Michael Righi was arrested in Ohio over the weekend after refusing to show his receipt when leaving Circuit City. When the manger and 'loss prevention' employee physically prevented the vehicle he was a passenger in from leaving the parking lot, he called the police, who arrived, searched his bag and found he hadn't stolen anything. The officer then asked for Michael's driver's license, which he declined to provide since he wasn't operating a motor vehicle. The officer then arrested him, and upon finding out Michael was legally right about not having to provide a license, went ahead and charged him with 'obstructing official business' anyways.

I always refuse to show my receipt when leaving a store. It's a matter of principle, and I salute Michael Righi for taking a stand.

(HT: Nick and Slashdot.)

A Navy security failure has allowed the top secret propeller of an Ohio class nuclear submarine to be revealed on the internet. Hopefully the blame will fall squarely on the military security services -- where it belongs -- and not on the satellite mapping company that inadvertently took the pictures.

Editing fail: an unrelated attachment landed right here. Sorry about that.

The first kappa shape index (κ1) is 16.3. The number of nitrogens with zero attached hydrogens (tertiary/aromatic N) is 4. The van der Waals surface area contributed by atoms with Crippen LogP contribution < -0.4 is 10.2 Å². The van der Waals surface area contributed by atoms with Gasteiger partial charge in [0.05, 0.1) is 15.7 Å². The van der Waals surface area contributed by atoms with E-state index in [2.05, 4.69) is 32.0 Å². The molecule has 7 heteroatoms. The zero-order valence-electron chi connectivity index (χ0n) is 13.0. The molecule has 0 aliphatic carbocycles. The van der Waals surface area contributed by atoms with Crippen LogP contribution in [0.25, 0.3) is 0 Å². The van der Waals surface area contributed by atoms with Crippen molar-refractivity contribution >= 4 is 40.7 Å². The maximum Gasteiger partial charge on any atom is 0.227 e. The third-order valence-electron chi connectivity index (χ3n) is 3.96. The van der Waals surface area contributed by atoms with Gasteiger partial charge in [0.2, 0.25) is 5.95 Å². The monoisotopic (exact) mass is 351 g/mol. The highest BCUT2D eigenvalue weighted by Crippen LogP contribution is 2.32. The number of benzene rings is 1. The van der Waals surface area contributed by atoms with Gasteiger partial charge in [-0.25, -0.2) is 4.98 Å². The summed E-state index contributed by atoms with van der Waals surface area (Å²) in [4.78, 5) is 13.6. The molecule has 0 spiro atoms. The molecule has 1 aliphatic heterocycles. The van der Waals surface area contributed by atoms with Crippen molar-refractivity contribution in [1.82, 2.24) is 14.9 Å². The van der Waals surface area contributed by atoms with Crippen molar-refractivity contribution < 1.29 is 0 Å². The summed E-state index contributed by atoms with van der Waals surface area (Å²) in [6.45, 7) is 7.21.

A photograph of a sensitive piece of Navy technology — the propeller of a ballistic-missile submarine — now appears on the Internet, thanks to commercial efforts to photograph and map all corners of the Earth by aircraft and satellite.

The Navy goes to great lengths to conceal the design of its submarine propellers, but the aerial photo now on the Internet clearly shows the blades. A wider view of the photo shows a second Ohio-class submarine in the water nearby.

Those "great lengths" are supposed to take satellite surveillance into account. Is there any internet user who doesn't know that satellites are flying overhead mapping everything? Classified equipment is supposed to be handled in a secure environment... commercial mapping companies aren't the only people with surveillance satellites, you know.

This breach is worse and far more consequential than the Air Force temporarily misplacing five nuclear warheads, but I bet it will get less attention.

I'm not sure how efficient planned cities are, but as long as they're planned by private developers and not government agencies then I've got no problem with them. From reader JV are two South Korean projects under development; first, a city built around robotics.

If South Korea can really been seen as a look into our future, it looks like our future will be full of a lot of robots.